Unfortunately, we don’t live in a fully cloud-based world yet, and older and more inflexible technologies still account for the lion’s share of the HR systems landscape. Add to that the serial addiction to ‘customisation/configuration’ and it’s no wonder these solutions end up being expensive and cumbersome.
The net result is that the experience for the individual on the receiving end of this technological mess – the applicant – is far from satisfactory.
This contrasts wildly with the vision of your average talent acquisition strategy and EVP. For example, I increasingly hear statements like “We want to treat our candidates as customers,” and “Customers and applicants are one and the same.”
Come on, folks. Really?
Clicks not slick
Compare the experiences of both. Go to an online retailer, for example, and try to buy something. I bet you the money will be out of your pocket in three or four clicks.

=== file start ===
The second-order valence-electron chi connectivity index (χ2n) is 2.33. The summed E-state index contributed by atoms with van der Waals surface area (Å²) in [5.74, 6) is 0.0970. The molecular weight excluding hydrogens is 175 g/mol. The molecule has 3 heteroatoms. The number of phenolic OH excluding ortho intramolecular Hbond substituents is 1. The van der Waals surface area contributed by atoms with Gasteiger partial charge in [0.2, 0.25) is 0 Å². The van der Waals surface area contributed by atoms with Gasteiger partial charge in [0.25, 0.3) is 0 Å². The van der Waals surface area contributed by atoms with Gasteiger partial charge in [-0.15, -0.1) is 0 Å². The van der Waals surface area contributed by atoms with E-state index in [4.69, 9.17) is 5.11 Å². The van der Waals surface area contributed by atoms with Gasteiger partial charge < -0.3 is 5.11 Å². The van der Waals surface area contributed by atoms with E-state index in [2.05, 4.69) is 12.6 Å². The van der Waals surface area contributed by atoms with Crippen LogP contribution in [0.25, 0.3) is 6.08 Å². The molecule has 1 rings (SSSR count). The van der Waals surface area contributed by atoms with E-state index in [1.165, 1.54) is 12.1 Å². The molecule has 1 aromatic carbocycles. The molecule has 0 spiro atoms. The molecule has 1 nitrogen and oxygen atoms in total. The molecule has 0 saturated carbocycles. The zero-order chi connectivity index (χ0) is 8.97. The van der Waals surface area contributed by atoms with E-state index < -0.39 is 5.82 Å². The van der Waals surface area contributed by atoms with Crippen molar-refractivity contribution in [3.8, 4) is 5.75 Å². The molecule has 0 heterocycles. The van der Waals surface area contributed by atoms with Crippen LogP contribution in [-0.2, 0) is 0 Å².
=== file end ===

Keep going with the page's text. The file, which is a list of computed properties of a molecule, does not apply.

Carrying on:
Now try to apply for a job with the same company. Oh. Best add a zero (or maybe even two) to the numbers of clicks you’ll need.
What’s the difference? Look at the origins of both systems.
We like customers. We value them. We know we can’t live without them. Technology that supports the customer – Customer Relationship Management (CRM) technology, e-commerce platforms etc. – was built with that understanding in mind.
Recruitment technology, on the other hand – specifically the ATS – was driven largely by the introduction of the internet and the job application process going online. This one shift single handedly raised the volume of job ads and candidate applications by 10,000% (whilst simultaneously decreasing the quality of both).